Farm Progress is part of the Informa Markets Division of Informa PLC

This site is operated by a business or businesses owned by Informa PLC and all copyright resides with them. Informa PLC's registered office is 5 Howick Place, London SW1P 1WG. Registered in England and Wales. Number 8860726.

Serving: East

Offer career advancement on farm

Edwin Remsberg/Getty Images two women inspecting corn plants
PLAN AHEAD: Young family members returning to the farm need to know the path to ownership and management. Take time to develop a business plan that outlines employee policies and advancement.
Business Basics: Farm family businesses need a written plan for employee advancement.

Many next-generation farmers dream of returning to the family operation. But once they arrive, they simply feel stuck, uncertain of when or how they can advance into ownership or management of the family business. Some are too afraid to ask.

Family farm businesses need to develop a career advancement path for employees.

In my last column, I introduced the Taguiri & Davis three-circle graphic of family businesses.

To recap, a family business consists of three separate but potentially overlapping groups of individuals: family members, individuals who own the business, and individuals who contribute management or labor to the business.

Each circle requires its participants to accept certain roles and responsibilities. Some individuals may be in all three circles, while others are only in one or two.

venn diagram

Understand business drivers

In addition to different roles, each circle also has expectations of the business:

  • A business owner, whether it be a small family business or a large corporation, expects to receive a return on the equity they have invested.
  • An employee of any business expects to receive fair compensation for the time they spend working.
  • A family member is entitled to love and respect from all other family members.

Family members will have different expectations based on how many circles they are in. A family member who is an owner, but is not actively involved in the business, will have different goals and expectations for the business than a family member who is employed on the farm.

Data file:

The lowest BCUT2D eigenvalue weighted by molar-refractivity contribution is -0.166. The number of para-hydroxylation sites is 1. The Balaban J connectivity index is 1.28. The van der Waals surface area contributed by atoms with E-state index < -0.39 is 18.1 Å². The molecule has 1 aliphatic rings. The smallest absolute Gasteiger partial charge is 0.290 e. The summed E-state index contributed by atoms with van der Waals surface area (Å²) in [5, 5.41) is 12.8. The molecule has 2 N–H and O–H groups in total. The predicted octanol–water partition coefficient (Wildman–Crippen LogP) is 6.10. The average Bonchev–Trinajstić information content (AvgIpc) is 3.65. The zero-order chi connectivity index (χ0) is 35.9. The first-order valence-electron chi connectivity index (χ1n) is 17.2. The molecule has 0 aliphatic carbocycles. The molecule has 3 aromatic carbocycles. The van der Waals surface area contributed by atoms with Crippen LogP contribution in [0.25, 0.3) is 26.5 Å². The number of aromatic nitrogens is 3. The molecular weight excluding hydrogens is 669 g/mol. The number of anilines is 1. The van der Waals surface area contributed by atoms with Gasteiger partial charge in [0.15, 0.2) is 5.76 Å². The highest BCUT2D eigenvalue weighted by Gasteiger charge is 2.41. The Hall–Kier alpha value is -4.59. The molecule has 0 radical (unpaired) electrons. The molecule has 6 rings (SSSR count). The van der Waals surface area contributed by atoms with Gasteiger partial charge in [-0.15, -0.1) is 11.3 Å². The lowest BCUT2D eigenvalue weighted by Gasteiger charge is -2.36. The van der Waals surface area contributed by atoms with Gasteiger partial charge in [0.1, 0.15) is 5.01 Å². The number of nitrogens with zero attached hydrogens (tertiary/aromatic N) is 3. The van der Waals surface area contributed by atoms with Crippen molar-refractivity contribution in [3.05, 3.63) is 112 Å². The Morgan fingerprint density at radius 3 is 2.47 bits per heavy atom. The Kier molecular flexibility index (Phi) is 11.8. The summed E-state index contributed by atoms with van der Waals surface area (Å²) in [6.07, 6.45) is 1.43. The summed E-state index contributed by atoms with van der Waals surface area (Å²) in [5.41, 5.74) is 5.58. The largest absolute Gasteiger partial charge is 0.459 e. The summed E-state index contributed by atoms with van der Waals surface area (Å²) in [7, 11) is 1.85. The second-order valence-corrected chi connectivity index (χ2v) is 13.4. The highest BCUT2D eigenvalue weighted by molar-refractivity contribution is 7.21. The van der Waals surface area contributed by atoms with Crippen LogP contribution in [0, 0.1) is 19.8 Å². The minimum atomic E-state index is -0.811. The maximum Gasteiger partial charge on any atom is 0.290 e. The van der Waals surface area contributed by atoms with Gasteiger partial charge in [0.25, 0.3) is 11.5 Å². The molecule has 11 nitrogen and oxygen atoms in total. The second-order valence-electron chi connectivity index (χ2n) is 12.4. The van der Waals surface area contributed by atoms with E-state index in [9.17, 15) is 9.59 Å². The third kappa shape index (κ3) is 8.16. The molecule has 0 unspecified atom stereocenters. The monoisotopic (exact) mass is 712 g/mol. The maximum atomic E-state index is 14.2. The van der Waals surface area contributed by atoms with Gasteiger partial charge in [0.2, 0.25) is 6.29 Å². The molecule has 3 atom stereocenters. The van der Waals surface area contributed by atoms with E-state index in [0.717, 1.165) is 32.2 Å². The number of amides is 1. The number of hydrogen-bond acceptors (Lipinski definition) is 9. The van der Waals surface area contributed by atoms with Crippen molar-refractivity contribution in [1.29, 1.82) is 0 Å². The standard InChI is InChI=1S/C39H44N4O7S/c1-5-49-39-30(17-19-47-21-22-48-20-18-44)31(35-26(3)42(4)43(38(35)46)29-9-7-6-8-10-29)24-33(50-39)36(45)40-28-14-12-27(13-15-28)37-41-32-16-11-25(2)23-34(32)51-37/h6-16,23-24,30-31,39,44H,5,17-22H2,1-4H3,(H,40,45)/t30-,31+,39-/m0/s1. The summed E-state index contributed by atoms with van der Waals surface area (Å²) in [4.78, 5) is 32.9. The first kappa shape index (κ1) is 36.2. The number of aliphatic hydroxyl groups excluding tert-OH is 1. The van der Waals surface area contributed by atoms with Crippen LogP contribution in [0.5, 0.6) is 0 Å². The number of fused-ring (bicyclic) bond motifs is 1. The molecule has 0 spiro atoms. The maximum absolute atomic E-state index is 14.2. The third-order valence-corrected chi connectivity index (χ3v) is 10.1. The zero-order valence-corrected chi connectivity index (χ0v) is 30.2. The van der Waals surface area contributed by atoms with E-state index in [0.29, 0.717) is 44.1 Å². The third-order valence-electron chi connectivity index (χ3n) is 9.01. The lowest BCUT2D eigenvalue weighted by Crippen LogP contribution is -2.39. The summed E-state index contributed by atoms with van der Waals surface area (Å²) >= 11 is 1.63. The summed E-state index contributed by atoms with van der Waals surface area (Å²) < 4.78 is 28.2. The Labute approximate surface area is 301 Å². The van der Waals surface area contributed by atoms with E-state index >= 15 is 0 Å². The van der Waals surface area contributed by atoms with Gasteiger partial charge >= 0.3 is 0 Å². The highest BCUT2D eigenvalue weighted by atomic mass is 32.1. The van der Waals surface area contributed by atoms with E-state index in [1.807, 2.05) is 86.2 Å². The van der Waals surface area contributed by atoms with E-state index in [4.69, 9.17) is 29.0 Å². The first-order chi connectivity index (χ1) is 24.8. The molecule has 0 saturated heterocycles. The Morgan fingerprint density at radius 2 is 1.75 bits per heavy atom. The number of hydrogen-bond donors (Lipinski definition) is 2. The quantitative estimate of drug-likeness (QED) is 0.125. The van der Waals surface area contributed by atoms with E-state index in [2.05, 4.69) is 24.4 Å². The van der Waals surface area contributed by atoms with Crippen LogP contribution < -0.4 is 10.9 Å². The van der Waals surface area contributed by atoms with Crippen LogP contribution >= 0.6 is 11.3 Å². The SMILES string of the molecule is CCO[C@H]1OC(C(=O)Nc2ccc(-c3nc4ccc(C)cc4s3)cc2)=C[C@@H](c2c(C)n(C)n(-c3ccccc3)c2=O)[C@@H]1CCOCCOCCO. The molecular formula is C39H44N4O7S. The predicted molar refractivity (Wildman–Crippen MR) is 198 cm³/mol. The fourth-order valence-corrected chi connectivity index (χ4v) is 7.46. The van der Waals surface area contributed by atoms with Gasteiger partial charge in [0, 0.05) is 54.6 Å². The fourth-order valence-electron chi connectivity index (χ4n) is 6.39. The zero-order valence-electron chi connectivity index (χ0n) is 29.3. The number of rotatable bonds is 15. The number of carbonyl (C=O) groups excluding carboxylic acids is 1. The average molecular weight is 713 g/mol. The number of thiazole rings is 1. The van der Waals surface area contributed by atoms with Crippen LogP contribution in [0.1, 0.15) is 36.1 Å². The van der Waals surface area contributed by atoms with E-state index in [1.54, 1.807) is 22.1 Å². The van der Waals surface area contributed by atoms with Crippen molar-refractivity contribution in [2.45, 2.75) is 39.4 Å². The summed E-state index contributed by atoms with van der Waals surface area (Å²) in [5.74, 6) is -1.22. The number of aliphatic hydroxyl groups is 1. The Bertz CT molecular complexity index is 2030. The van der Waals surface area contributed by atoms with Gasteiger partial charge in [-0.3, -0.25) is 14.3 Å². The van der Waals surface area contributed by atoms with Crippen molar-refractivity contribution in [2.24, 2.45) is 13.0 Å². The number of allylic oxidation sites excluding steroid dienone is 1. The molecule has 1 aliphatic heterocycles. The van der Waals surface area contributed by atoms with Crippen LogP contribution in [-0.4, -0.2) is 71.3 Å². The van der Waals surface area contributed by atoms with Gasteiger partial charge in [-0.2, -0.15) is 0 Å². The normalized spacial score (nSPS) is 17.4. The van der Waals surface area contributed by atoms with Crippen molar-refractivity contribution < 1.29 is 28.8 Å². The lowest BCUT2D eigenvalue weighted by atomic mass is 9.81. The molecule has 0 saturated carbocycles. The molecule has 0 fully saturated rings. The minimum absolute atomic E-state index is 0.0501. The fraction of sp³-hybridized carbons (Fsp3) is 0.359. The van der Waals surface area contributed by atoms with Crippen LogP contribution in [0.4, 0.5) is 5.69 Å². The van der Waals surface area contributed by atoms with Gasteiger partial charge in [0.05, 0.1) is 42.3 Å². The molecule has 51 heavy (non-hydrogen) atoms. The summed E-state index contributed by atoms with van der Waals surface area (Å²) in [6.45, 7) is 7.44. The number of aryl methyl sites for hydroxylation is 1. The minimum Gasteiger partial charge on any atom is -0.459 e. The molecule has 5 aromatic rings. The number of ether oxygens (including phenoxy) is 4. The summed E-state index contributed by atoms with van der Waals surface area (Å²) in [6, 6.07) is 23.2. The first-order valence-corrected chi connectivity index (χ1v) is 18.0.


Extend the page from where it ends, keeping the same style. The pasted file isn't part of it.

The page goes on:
If all family members are in all three circles, they may be more likely to want the same things for the family business. But as family members begin to separate, conflicts may arise.

Those on the outside of overlapping circles struggle to figure out how to move their career forward in the family business.

Time to advance

It’s important for individuals involved in a family business to know what it takes to move into an overlapping circle and accept new roles and responsibilities.

Here are a few questions that may arise:

  • What is required for a family member to become an employee of the business?
  • What qualifications are needed to do the job?
  • Does being a family member guarantee employment?
  • What does it take for a family member or key employee to advance to an ownership role?
  • Are those wishing to become owners required to make a financial contribution or an investment of sweat equity to earn the right to be in that circle?

So often, many family businesses do not have any of these answers, let alone have them in writing. Have a meeting that includes an honest discussion that ultimately leads to an employment policy and accurate job descriptions for the family business. Also, develop a farm ownership policy to define what it takes to become an owner.

Make a plan

Items such as employment and ownership policies may sound too complicated and not necessary. But in reality, they don’t have to be complex.

A little time spent in open discussions to gather everyone’s thoughts and desires about the future of the farm and the role they wish to play can help develop a plan to meet the needs of both owners and managers. But it takes communication to make it happen. To help get you started, check out the new University of Missouri Extension guide sheet on family roles at muext.us/farmroles.

As families develop a better understanding of each of their own family business circles, keeping roles separate becomes easier and leads to less conflict.

Tucker is a University of Missouri Extension ag business specialist and succession planner. He can be reached at tuckerw@missouri.edu or 417-326-4916.

 

TAGS: Management
Hide comments
account-default-image

Comments

  • Allowed HTML tags: <em> <strong> <blockquote> <br> <p>

Plain text

  • No HTML tags allowed.
  • Web page addresses and e-mail addresses turn into links automatically.
  • Lines and paragraphs break automatically.
Publish